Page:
9. With reference to terryinvictoria's comments, his feedback mostly concerns the design of "original" T sniper target swivels. I would counter by pointing out that on checking the Canadian ordnance parts list, both the Canadian No.4(T) sniper rifle and the Cno7 .22 rifle share the same sling swivel. The NSN is 1005-21-103-1202, and the reference number is DD(E)3699. While I am not in a position to argue with or against Terry's points with reference to the sling swivels used on British rifles, as I have only had a half dozen or so of these on which to compare, I would suggest that in Canadian service, the swivel is the same, and that on both the rifle types in question, the swivel is identical. .............. Feedback by "stencollector"

    10. In reference to terryinvictoria's feedback, here's an example of a No.4(T) sling swivel with British government "Broad Arrow" acceptance markings. The sling swivel pictured below does not rotate 360 degrees.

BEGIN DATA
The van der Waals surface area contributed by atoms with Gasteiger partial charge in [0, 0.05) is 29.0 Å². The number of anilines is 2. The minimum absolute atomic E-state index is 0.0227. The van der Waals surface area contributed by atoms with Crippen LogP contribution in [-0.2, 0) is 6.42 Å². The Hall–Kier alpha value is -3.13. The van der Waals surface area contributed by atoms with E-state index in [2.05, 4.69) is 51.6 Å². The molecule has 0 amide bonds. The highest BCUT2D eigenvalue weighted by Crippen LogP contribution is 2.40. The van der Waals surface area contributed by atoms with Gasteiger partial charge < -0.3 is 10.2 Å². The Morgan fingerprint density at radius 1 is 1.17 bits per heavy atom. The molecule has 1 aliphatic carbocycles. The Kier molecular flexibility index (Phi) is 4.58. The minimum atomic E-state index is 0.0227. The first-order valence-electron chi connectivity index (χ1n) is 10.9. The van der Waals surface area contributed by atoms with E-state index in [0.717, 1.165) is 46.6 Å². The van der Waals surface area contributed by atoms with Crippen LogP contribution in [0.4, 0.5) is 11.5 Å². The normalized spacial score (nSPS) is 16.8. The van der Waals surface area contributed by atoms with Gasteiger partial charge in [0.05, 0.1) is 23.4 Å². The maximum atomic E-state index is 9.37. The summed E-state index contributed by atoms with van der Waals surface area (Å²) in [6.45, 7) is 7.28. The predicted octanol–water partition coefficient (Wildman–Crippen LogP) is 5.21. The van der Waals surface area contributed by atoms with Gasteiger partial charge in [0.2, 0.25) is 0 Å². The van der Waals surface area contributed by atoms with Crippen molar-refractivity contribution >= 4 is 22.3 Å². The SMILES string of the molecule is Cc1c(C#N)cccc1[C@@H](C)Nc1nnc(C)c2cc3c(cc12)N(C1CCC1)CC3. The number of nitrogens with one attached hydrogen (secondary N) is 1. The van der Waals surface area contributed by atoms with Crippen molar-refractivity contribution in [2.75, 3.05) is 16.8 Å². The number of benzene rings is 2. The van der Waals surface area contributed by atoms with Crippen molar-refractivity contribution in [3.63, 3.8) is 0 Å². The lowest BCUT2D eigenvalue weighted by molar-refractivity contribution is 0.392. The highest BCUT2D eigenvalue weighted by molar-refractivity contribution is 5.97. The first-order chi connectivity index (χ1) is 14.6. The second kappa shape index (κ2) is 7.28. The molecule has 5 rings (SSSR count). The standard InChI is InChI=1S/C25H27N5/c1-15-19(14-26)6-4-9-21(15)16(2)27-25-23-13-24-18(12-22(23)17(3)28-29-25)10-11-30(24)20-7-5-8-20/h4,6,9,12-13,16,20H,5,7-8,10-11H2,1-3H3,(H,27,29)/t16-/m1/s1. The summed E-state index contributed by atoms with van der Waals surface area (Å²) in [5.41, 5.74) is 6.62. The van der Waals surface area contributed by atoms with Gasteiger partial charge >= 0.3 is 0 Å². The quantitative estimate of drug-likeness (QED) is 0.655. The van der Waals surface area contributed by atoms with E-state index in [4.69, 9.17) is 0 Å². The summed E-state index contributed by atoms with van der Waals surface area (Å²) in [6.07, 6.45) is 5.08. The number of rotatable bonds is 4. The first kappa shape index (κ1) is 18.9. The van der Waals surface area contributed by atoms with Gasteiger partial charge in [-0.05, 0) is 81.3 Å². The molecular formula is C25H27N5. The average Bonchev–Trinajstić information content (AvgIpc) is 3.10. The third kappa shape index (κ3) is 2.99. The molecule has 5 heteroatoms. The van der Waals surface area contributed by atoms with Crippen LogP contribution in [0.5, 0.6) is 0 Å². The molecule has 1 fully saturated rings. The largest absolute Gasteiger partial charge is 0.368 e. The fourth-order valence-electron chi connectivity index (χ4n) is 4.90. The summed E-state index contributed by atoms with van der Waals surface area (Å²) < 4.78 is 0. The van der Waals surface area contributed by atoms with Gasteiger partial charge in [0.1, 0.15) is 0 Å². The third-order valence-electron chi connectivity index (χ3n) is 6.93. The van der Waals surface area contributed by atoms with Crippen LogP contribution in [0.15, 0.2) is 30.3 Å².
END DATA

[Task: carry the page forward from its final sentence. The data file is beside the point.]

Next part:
(Click PIC to Enlarge)

    Interestingly enough, it's the original one that came installed on the 1944 Enfield No.4 Mk1(T) Sniper Rifle (click here) from Captain Peter Mason's "4 Commando" unit that is featured in the England - Milsurp Knowledge Library (click here).

    In addition, the target sling swivel on the 1944 C No.7 .22 Caliber Lee-Enfield Training Rifle (click here) , featured in the Canada - Milsurp Knowledge Library (click here), also does not rotate 360 degrees, as shown in the pics of it below.

    (Click PIC to Enlarge)

    This information got me curious, so I went on a hunting expedition through ~Angel~'s Enfield collection and dug out ten (10) No.4(T) sniper rifles, all dating between 1944 and 1945, which included a Canadian Long Branch. Only one (1) was equipped with a target sling swivel that rotated 360 degrees. As shown in the pics below, it also happens to be the only one that's marked "Parker Hale - Made on England" and it has no British government "Broad Arrow" acceptance markings at all.

    (Click PIC to Enlarge)

    (Click PIC to Enlarge)

    My Conclusions?